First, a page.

While their main platform is cloud-based like most other analytics suites, they also allow for self-hosting for more security-conscious businesses. That is of course going to require you to know how to set up and manage your own server, but if you’re working for a company with that sort of technical requirement then you probably know your way around these sorts of things. A vast majority of Matomo users are on the cloud service, but it’s nice to have the self-hosting option there if you need it.
Statcounter is used by almost 1% of all websites and it’s easy to see why—it has a highly flexible pricing plan based around log space, with monthly, quarterly and yearly plans available. It’s got all the usual crucial data: geographic information, top pages, keywords used etc.
As a word of warning: statcounter bases its stats around hits rather than basing it around unique visitors, which means you’re going to see elevated stats compared to other data tools. Really elevated stats; I recorded data for my personal site using Google Analytics and Stat Counter and saw 600 hits on Analytics on a day where I saw 80,000 on SC. It’s not predictable either: Analytics has reported 250 on days where SC pulled up 500. The general rule is that more hits = more traffic, but it’s arguable how representative it is of actual specific numbers. It’s good for following trends, but it’s hard to be precise with.
This has a slightly different purpose from most of your other analytics tools and—if it’s within the budget—I highly recommend getting it alongside a more standard tool. CrazyEgg created heatmaps which help you understand user behaviour and better-design your interface to create the best UX.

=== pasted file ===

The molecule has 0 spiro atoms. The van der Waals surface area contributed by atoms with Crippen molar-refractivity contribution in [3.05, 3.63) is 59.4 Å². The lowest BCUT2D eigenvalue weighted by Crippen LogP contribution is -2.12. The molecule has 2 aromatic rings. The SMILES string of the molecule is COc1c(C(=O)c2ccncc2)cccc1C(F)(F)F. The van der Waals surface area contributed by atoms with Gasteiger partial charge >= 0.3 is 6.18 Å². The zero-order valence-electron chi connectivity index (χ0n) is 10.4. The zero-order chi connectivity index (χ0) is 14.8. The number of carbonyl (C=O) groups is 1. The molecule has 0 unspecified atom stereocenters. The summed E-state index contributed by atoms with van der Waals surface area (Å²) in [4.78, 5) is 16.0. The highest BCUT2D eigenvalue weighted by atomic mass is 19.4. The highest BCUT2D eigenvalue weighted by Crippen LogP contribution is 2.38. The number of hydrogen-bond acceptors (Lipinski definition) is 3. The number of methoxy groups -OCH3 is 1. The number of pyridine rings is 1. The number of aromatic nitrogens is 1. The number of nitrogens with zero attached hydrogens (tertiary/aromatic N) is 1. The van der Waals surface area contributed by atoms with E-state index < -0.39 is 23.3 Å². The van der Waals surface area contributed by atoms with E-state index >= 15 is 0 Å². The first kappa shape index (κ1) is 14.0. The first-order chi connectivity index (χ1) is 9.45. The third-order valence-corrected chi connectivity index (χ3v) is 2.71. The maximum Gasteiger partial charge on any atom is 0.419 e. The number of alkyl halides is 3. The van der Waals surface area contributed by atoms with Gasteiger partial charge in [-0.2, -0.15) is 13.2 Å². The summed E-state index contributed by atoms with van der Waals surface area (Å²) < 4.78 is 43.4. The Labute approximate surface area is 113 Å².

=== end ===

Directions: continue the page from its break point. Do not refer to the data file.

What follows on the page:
You can sort of do this using standard analytics by looking at click pathing but I’ve found CrazyEgg to be a much more effective tool at helping to visualise and understand exactly what’s gone wrong. A big red dot is much easier to mentally process than a string of URLs and you often see things you’d otherwise miss.
CrazyEgg does not have functions like campaign and goal tracking and you’re going to miss a lot if you use it on its own, but it’s an excellent complement to your existing tools. It’s $30/month and there’s a 30-day free trial if you want to try before you buy.
Fathom is most similar to Simple Analytics—it’s a relatively stripped-down experience that only gives you core data on a single page, and doesn’t record anything that might compromise a user’s privacy.
Pricing packages are very straightforward: $14/month for 100,000 pageviews, $24/month for 200,000 pageviews, $34/month for 400,000 pageviews, $44/month for 800,000 pageviews, and $54/month for a million. They can go bigger than that on negotiation, like most of these tools.
The engineers I know love Fathom: by only taking in actionable data, it manages to hit a really nice balance of performance and utility. It’s my personal favourite of the bunch, and though I recommend you assess all your options and choose the right fit for your site, my heart personally belongs with Fathom.
If you need help setting up any of these tools, don’t be afraid to get in touch with and hire our dedicated programmers. Maybe you’re a developer yourself and you’re looking for somewhere to call home; in that case, we’re always looking for HTML developers. Check us out, and see how you feel!